Ever since I lost my credit card on the first day of my first solo international trip to South America back in 2010, I’ve had plenty of (mis)adventures around the world. But I’ve learnt some valuable lessons – such as the power of a packing checklist – which have helped me handle over seven years of sometimes bad luck.

First lesson: Get insurance, no matter how short the trip. Having it was why I wasn’t bothered when I returned from Uganda to find the wheel of my suitcase hanging on for dear life. Insurance was why my travel companions weren’t fazed when we arrived in Zimbabwe to discover that all their bags had been broken into, making me glad I’d upgraded to a sturdier one with a built-in lock. And having insurance was why I wasn’t upset when I missed my return flight to South Africa because the train I was in got stuck in the European countryside. Everything was covered and comfortable, thanks to the beauty of Business Class.

Second lesson: Understand that nothing is really a big deal. I didn’t think I’d survive when I lost my phone the day before I flew to Ghana, but after getting over the difficulty of waking up without an alarm (and calling a normal cab rather than an Uber, thanks to the landline at a nearby hotel), I was fine.

I also managed when I got back from Zanzibar only to discover that my suitcase hadn’t made it onto the plane. I had my essentials in my hand luggage, which left the airport official pleasantly surprised when I chose not to complain about the fact that my bag would only be delivered the next day. And there was the time we spent Christmas in Nairobi without running water in the morning and no electricity in the afternoon. We knew there was no point in complaining about problems that wouldn’t last long.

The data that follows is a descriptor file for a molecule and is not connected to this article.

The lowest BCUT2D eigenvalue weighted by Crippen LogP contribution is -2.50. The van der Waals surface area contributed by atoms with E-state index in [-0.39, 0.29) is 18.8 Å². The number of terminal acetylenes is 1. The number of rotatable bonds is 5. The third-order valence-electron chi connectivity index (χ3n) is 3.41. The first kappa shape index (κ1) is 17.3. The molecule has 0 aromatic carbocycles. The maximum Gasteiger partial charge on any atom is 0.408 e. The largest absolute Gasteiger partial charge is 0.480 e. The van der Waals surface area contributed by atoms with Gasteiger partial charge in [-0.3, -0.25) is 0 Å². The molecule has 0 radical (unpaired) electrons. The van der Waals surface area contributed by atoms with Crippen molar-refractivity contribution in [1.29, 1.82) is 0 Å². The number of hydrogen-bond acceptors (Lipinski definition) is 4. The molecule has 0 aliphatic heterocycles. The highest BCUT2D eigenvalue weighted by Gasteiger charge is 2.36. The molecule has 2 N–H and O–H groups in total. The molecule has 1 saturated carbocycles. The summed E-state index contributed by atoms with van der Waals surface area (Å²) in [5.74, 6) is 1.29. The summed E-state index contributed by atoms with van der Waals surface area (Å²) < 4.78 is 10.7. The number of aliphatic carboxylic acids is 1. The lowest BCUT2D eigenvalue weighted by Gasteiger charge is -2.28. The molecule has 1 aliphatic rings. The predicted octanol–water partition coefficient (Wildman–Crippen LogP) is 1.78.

Third, and most important lesson: Go with the flow. Not everything is under control, and that’s okay. One day, you’ll be stuck in Mombasa in a sweltering apartment with no wifi and neighbours who blast Bollywood beats day and night. Or you might be stuck in Cairo traffic and running late, while on another day you’ll arrive early and be the one waiting for everyone else who clearly didn’t get up before sunrise as you did. Your would-be travel companions, who seem to have a unique allergy to planning and/or commitment, will cancel on you the night before your cruise departs, but guess what? It’s all okay.

Going with the flow is easy when you travel without rigid agendas and with space in your schedule so that any changes or delays don’t throw you off course. That’s what I discovered in Paris, where there was enough flexibility between and beyond the main things I’d planned to do.

I enjoyed a full-day foodie tour with Urban Adventures. I wandered the streets on VoiceMap’s self-guided tours. I even went backstage at the Paradis Latin, the city’s oldest cabaret. But the best moments were the little and often unplanned experiences beyond the tourist attractions that let me experience France as the locals do, from stumbling upon a jazz trio performing on a bridge over the River Seine to listening to a talented hip-hop group entertaining passengers on a midnight subway train.

So, wherever you’re jetting off to right now, keep the words of Buddhist monk Thich Nhat Hanh in mind: “Smile, breathe and go slowly.” And keep my words in mind too: sit back, relax and enjoy your trip. You’re on holiday after all!

Eugene Yiga is an award-winning copywriter, journalist, and blogger based in Cape Town. Visit: Twitter: @eugeneyiga

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